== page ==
KM: I’ve enjoyed every book in the ‘Heroes of Avoch’ series, but my favorite has to be the 3rd one – ‘Sword and Soul’ (5/24 release). Something finally unlocked in me and I find myself re-reading it for fun! I seriously love the book, and I can’t wait to find out if others do.
That last bit is huge for me. I was raised to believe that it was rude to actually admit I did something well. I wasn’t supposed to ‘brag’ about myself, but stay silent and hope that someone else said so. To be able to say I wrote an amazing story that deserves to be read and not feel guilty or that I somehow need to make it a joke (I’m fluent in sarcasm) about myself is one of the biggest steps I’ve taken to battle the toxic mindset instilled in me as a child.
TW: What is the most memorable feedback you’ve received on your work?
KM: When my publisher finished the copy edits on ‘Sword and Soul’ and told me that I was no longer allowed to have imposter syndrome – that I was to contact her and she’d remind me just how good I really am.
TW: Can you describe a time when you had to make a difficult decision about your craft?
KM: When I left my first publisher. I had 20 books/novellas/short stories out with them, but I was receiving critiques from the CEO that were totally off base. Including that I shouldn’t use ‘big words like acknowledged or constricted’ because ‘people don’t want to learn when they read.’ I took a deep breath, got my rights back, and took a step back. As a novice novelist, I let them influence me in some bad ways, and I’d lost my voice. The books weren’t bad, but they definitely need rewriting before I even think about putting them back out there. A new pen name came along. And then I started writing ‘Scales and Stingers.’ I found my voice again, realized I could do all the things my former publisher hated and it made a much better story.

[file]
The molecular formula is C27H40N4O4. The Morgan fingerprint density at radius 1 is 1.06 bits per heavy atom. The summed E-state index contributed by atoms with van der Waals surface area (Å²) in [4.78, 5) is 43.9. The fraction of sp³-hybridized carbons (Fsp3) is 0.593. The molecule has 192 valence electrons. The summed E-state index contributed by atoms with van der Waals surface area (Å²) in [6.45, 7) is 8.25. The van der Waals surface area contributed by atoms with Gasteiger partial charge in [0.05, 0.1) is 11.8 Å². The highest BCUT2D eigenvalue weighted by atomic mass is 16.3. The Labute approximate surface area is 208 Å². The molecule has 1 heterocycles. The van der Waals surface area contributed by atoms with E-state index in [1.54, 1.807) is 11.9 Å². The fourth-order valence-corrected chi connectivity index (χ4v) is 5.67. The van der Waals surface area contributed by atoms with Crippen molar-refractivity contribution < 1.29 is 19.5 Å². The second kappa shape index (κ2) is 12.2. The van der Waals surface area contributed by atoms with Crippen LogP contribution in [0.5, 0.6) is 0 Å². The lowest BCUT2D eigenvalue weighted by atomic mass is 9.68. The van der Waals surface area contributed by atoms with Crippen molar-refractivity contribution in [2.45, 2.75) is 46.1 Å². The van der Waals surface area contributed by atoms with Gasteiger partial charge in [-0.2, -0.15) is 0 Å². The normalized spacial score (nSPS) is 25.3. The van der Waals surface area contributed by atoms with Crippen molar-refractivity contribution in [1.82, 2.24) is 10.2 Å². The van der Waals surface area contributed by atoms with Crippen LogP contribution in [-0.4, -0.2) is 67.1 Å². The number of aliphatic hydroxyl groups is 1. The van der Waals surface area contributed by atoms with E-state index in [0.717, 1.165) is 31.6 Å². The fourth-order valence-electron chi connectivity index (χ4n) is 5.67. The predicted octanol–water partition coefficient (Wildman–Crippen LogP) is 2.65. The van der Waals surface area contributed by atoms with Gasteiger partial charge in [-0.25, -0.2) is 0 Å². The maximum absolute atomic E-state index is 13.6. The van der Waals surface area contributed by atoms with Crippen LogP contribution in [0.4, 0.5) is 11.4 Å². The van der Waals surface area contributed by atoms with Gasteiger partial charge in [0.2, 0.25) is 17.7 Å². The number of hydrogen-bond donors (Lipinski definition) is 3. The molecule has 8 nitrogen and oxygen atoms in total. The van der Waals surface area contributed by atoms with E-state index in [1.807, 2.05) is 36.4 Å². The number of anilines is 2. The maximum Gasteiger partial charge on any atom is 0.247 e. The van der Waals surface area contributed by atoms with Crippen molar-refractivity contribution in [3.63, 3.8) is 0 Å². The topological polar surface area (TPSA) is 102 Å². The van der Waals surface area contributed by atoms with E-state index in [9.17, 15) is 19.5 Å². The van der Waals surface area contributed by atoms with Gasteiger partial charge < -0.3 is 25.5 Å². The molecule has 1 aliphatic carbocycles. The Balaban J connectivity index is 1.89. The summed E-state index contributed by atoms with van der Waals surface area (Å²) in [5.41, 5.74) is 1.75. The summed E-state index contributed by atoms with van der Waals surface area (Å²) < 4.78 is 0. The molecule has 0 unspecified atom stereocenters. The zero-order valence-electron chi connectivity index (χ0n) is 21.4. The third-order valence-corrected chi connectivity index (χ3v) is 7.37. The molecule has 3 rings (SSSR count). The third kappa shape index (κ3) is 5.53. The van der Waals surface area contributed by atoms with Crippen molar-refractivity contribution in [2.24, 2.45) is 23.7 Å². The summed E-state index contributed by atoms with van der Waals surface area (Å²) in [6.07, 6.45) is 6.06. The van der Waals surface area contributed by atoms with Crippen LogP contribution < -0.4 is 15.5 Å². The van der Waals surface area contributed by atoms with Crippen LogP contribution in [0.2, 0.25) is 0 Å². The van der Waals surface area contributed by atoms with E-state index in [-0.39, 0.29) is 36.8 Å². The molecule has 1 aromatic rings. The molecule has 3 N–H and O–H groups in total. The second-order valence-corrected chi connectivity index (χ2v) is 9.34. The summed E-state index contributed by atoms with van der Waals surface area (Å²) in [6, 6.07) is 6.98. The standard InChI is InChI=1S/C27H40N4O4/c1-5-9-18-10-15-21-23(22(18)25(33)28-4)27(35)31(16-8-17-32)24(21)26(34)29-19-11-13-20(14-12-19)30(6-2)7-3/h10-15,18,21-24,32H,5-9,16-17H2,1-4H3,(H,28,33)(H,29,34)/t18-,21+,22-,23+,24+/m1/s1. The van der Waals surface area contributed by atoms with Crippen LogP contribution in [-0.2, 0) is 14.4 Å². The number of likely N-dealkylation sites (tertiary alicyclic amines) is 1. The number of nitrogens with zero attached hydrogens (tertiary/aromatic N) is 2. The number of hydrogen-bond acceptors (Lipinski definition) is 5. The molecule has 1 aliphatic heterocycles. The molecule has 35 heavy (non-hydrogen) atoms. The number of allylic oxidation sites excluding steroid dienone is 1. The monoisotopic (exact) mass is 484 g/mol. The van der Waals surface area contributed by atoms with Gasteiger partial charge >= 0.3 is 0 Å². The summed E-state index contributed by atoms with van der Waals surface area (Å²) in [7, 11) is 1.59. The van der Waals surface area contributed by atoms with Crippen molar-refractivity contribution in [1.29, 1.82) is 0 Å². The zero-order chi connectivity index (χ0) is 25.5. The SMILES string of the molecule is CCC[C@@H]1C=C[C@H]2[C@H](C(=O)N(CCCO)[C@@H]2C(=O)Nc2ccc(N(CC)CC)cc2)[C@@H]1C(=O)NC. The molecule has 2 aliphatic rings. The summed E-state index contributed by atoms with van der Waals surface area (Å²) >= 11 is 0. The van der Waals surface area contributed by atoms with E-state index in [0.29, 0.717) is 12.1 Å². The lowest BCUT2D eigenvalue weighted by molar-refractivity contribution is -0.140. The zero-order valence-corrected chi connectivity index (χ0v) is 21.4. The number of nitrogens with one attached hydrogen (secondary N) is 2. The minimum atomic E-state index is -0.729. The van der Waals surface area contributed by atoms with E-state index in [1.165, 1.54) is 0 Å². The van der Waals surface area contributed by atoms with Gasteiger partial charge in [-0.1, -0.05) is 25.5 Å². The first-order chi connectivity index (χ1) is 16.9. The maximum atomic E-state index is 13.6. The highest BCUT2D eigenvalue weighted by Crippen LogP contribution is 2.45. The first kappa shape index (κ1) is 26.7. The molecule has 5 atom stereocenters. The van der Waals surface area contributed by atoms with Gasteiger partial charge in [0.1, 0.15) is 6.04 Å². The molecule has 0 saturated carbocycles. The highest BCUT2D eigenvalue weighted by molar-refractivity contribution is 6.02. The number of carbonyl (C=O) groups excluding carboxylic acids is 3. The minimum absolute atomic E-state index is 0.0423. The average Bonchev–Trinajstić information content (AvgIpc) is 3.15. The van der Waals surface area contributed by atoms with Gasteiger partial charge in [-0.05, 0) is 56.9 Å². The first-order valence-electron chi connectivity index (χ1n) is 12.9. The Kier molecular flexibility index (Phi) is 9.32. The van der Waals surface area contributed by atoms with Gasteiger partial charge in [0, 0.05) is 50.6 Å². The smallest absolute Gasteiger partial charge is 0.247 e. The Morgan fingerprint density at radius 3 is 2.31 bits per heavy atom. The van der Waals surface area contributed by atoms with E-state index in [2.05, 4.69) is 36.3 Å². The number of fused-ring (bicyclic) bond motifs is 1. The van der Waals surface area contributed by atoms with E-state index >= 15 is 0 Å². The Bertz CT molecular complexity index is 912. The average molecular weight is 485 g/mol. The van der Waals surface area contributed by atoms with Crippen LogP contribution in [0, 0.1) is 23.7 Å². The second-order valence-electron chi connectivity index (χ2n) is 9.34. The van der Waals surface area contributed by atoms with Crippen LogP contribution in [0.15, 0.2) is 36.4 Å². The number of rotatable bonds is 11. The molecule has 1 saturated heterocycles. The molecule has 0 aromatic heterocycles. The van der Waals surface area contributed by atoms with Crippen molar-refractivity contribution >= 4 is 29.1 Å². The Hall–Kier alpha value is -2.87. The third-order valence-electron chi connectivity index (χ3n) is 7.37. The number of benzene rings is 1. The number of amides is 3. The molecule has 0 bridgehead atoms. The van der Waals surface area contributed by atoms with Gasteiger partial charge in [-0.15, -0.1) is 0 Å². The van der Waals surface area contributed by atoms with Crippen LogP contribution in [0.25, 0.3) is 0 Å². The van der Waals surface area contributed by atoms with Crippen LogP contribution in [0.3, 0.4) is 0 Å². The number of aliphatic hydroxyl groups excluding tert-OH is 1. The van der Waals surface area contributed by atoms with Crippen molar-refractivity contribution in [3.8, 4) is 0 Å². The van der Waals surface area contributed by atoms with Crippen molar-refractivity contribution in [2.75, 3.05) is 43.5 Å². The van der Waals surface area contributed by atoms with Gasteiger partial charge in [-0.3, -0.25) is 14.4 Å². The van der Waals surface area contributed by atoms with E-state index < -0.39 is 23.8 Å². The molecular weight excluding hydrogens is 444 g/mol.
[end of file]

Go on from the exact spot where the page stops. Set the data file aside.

TW: What do you see as the biggest challenge facing those in your craft today, and how do you think it can be addressed?
KM: Online marketing. I’m great at in person sales. I’ve had events where I sold out of copies. Trying to sell the series online? That’s hard for me. Mostly because I don’t expect people to jump because I said ‘buy my book.’ I’d rather have a great conversation with someone on social media and have them decide to be supportive than beg for a sale/review. Some authors are amazing at this, but I’m not one of them.
TW: What are your future goals and aspirations? What inspired you?
KM: Conventions – I’d love to be an author guest of honor. Even setting up a table, meeting new readers. Down the road, I’d love to actually make a living off my royalties. I don’t expect that, but it’d be nice if it happened. Having a streaming service contact me about making a series out of the ‘Heroes of Avoch’ books would be pretty amazing, too!
TW: What is your favorite piece of work you’ve crafted?
KM: ‘Sword and Soul’ – book 3 of the Heroes of Avoch trilogy
TW: How do you handle good reviews of your work?
KM: I get giddy. I giggle, smile, and cheer if the review picked up on a subtle reference in the book.
TW: What does the future hold for you?
KM: The last book of the series comes out in May of 2024. I’m slowly working on new stuff in the world, but not in a massive rush to get it down. I work full time, have family/friends, and a demanding cat who insists I go to bed at a decent hour. The words will come.
TW: Where can my readers find you? (Social media, website, tours, business address, etc. links)
KM: You can find me on CounterSocial, BlueSky, and FaceBook under the name of K. M. Warfield or KMWarfieldbooks. My website: https://kmwarfield.com/